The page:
If, for any reason, you don’t receive the reminder application form, you can use the DL1 Driving Licence Application form. This form is available from Post Offices or MOT test centres. You’ll also need to include a new passport type photograph.

Return of supporting documents

The driving licence fee includes the return of your supporting documents (where applicable) by second class post. If you would like your supporting documents returned by secure delivery, include a pre-paid Royal Mail Special delivery envelope.

Please note - DVA will not provide compensation for any loss or delay resulting from the use of second class post.

DVA cannot guarantee to return your documents by a set date, for example, a holiday.

When to expect your licence

DVA aims to deliver your licence within three weeks of receiving a completed application. In addition, this may take longer if your health or personal details have to be checked.

Driver Licensing will accept applications for renewal driving licences up to two months before they are due to expire, giving you time to plan ahead and make sure that your licence is ready in good time for example for a planned trip such as a holiday.

If your licence has been lost, stolen, defaced, or damaged you can make an application for a replacement at any time. 

Driving on holiday?

Thinking about going on holiday and hiring a car? If so, check that your driving licence will be valid well before you are due to travel.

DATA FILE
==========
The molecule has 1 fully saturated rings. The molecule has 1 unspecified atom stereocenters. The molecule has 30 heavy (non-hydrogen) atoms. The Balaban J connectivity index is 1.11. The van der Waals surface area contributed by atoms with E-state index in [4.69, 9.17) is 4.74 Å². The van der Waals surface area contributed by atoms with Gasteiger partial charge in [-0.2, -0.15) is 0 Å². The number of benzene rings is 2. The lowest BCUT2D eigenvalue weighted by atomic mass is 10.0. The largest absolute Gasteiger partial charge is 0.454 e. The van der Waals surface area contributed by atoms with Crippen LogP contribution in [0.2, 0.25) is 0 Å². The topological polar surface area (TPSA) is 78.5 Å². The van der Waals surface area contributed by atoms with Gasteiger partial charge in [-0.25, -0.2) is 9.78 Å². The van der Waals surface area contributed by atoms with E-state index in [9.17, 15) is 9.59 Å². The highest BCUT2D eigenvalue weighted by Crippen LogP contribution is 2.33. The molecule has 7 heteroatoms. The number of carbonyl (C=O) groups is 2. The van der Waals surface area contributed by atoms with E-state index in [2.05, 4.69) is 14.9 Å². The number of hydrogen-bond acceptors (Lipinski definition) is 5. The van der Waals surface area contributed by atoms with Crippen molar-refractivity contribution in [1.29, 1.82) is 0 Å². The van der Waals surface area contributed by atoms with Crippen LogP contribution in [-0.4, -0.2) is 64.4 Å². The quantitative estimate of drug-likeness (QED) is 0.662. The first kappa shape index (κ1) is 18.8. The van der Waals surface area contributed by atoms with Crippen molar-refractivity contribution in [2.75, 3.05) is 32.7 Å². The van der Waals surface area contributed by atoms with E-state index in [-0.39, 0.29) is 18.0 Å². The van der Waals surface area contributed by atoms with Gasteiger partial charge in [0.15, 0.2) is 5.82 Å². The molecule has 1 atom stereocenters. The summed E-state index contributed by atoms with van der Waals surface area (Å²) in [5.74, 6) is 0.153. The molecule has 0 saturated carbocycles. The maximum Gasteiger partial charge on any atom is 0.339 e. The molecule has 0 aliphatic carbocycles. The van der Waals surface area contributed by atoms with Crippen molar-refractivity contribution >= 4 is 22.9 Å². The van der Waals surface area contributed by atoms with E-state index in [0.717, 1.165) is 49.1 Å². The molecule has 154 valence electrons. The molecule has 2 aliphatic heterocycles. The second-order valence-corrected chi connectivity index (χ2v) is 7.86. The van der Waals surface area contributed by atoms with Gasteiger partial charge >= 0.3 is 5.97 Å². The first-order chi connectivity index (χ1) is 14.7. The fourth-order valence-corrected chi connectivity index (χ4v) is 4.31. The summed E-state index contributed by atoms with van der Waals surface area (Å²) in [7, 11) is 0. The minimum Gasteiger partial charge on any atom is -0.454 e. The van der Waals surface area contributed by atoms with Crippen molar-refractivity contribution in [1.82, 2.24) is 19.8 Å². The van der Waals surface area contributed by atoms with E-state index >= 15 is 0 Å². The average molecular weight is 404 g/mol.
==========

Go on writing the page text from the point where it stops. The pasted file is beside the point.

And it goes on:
If you do not receive your licence

If your driving licence has not been delivered after six weeks you should contact DVA Driver Licensing.

If you do not tell the DVA within eight weeks that your licence has not arrived, you must apply for a duplicate licence and pay the relevant fee.

Driving before your licence is returned

Once DVA has received your valid application, you can drive before you receive your licence as long as you:

  • have held a Northern Ireland or Great Britain driving licence issued since 1 January 1976 or hold another exchangeable licence  -  explained at the link below
    Driving on licences from Great Britain, Jersey, Guernsey, Isle Of Man, Gibraltar or Designated Countries
  • have made a qualifying application for a licence
  • aren't disqualified from driving
  • haven't been refused a licence for medical reasons or for failing to comply with medical enquiries
  • wouldn't be refused a licence for medical reasons (if in doubt, check with your doctor)
  • keep to any special conditions which apply to the licence

Exceptions

Drivers over 60

Drivers over 60 whose licences expire before their 70th birthday, will be issued a licence valid until age 70 or for a period of three years, whichever is the longer. A fee applies, even if the period granted is for the minimum of three years. 

If you drive a lorry and/ or bus 

The licence categories for driving a lorry or bus will be valid for a maximum of five years, up to age 65. At age 65 and over, the maximum is one year.

Medical conditions

You must tell the DVA if you’ve ever had, or presently suffer from a medical condition that may affect your driving.

More useful links

Share this page

Feedback

Would you like to leave feedback about this page? Send us your feedback